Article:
3. Make a playful guessing game with your child when you go to the park and ask them who is a “safe” stranger and who is an “unsafe” stranger. This will give you an opportunity to teach your child to listen to their own instincts about who is safe to talk to and what it is okay to talk to them about, and to teach them that people who look good, are not always what they appear to be. Any stranger that tries to give a child something or tries to have a child go with them without checking with their parents or having the kids check with their parents is not okay. You can also talk with kids about listening to the “uh oh” feeling we get around people sometimes in their tummy, heart or throat. Tell them to check with you first before talking to a stranger (you can come up with a signal like a head nod to say it is okay also). After a child talks to the stranger, ask them how it felt. You can ask them if that person would have been okay to go with to check on their lost puppy (hint- the answer is always “no,” or, “only if I check with you (the parent) first.” If kids get an “uh oh” feeling about a stranger, talk about why they think that is- was the person not listening about your child’s personal space body language (were they in your space bubble?). Was the person asking intrusive, personal questions? Acknowledge how these things can be disturbing and help kids figure out how to address them with adults in a respectful way.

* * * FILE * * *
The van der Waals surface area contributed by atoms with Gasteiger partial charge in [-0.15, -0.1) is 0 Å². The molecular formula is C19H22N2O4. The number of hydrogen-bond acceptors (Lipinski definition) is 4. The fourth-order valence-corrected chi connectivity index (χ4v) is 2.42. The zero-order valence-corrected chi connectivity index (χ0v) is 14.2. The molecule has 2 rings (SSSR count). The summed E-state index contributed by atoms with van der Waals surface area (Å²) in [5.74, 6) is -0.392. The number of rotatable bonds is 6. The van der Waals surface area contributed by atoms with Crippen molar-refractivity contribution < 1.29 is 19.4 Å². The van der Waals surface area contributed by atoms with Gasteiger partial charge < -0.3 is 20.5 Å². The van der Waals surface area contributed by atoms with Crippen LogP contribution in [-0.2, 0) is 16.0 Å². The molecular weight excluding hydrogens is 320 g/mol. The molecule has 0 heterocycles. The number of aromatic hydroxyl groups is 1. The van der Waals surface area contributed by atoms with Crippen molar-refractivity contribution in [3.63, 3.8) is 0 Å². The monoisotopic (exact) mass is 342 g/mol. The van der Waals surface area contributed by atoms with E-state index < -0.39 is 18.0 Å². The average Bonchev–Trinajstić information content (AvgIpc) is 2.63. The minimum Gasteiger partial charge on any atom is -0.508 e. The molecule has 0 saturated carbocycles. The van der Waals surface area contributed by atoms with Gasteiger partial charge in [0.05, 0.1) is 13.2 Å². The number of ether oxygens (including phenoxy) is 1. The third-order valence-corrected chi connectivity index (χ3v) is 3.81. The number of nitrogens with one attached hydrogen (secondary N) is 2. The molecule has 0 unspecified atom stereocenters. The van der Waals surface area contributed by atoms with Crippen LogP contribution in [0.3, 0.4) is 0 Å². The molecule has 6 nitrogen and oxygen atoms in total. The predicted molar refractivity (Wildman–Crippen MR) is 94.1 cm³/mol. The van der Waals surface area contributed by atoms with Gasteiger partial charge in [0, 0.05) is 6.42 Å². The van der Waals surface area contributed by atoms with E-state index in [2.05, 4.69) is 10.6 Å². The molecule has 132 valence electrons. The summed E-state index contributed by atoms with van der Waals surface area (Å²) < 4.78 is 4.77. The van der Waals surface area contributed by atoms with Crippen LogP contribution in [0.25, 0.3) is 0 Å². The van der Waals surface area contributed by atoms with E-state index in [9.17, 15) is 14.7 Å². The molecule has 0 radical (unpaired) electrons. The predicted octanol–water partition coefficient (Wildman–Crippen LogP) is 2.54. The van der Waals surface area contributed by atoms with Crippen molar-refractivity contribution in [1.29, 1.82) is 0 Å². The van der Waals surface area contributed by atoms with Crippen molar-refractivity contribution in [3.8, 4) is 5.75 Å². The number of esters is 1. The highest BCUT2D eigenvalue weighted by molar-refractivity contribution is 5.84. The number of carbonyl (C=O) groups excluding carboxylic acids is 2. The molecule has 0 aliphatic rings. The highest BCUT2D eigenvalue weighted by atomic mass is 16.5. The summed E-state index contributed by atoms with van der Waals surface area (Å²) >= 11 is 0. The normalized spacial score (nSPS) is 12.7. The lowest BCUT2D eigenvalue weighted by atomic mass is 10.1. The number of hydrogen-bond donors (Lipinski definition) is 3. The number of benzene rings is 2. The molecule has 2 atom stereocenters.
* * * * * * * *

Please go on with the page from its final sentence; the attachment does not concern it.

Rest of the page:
When talking to your young child about strangers, I would be sure to try to keep the conversation on the lighter, playful side since we do not want to scare them, but to also playfully fit in little tests of their knowledge. Children love it when they know the answers to questions. Remember too, that children love it when they know the rules about things, and, even more, they love rituals. Create a ritual where each time you go to the park, you remind them of the rules on the way, stay on the mulched area, ask me before you run to the bathroom by yourself, ask the owner before you pet their dog, and never go anywhere with anyone or accept anything from anyone without asking first. When they are tired of you saying the rules every time, you can make it a guessing game and they can tell you the rules. When they consistently tell you the rules every time, they have got it and you have done the best you can do on this one.
What’s funny is that I don’t think that original video that prompted this post is a “fail” at all. My guess, by looking at the body language of the child is that what actually happened is mom and dad thought they were asking the child about stranger danger but what the child imagined in her safe, secure little world was that a stranger presented her with candy with mom or dad watching and giving a nod, then she takes it. So, what do you do then? Say thank you, of course!
The real problem is that the people who most often harm children are not strangers. Look for future posts about how to help children feel confident enough to protect themselves if someone they know ever tries to cross a boundary.
- Beyond “Stranger Danger” (mommeetsblog.wordpress.com)
- How To Answer Tough Questions From Your Kids (help4yourfamily.com)